In Open Source Management (OSM) we consider that 20% of the staff is causing 80% of the problems and these are the so called bad employees.
Secondly, comes a group of employees, about 60% of the people in a company, the so called average performers. They are usually effective through exerting regular control and motivation sessions on them.
And the final 20% get into the best segment, the top talented employees, who actually produce 80% of the results in the company. These people should be praised and regularly given the opportunity to grow, without any blame on them in order to avoid demotivation and their passing into the average employees’ category.
Okay, having established the human resources within the company, the main questions that bother every manager are: “What is the right course of action if after all my efforts to understand, to motivate and to inspire a bad employee, he/she still cannot (or doesn’t want to) follow the corporate mission and goals? What is the tolerance period to keep him/her in the company, obviously without any intent to improve and in the same time influencing the others with his/her bad, demotivating behavior?”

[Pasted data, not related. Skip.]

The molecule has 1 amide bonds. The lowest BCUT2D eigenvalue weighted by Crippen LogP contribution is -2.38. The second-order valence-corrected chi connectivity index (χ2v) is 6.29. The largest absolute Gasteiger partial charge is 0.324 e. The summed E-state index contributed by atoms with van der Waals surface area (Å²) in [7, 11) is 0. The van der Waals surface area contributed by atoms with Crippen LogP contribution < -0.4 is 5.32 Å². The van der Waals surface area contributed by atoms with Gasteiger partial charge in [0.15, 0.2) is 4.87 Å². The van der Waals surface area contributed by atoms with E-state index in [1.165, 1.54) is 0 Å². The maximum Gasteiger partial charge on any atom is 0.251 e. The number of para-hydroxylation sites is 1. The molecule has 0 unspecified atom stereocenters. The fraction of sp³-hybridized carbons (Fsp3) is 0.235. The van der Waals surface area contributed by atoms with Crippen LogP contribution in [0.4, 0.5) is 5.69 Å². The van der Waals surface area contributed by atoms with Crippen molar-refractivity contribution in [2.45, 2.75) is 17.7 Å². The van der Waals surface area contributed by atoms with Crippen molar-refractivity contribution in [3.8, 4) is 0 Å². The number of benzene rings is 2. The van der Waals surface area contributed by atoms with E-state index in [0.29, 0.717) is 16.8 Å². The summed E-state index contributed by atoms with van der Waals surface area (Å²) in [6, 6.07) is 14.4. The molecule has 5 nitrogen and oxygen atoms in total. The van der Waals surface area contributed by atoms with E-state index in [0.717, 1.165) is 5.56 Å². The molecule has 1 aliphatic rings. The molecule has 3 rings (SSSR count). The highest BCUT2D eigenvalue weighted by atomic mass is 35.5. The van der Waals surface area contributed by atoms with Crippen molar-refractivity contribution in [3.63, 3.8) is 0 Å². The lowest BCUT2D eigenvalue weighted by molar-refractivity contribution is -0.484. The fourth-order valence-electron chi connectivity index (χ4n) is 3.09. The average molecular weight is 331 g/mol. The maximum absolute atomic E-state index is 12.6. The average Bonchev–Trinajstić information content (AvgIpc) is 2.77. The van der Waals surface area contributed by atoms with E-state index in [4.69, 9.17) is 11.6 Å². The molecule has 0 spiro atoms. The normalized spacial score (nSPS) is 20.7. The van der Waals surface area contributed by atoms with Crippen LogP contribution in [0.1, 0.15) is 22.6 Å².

The OSM team would recommend you only 2-month period of tolerance. Every action should be time-framed and this period is absolutely enough a new habit to be created by an individual. If the manager sees no understanding of the problem by the employee and his/her behavior is not improving, better sacrifice that employee for the company’s own good. Two months, no more. Set it as a rule and everyone would be aware in advance of the term and his/her obligations. Even if that employee yields the greatest revenue, do not let the company structure be shaken from the inside.
You need only people helping you and your company marching, dedicated, committed and living your values and dreams like their own.
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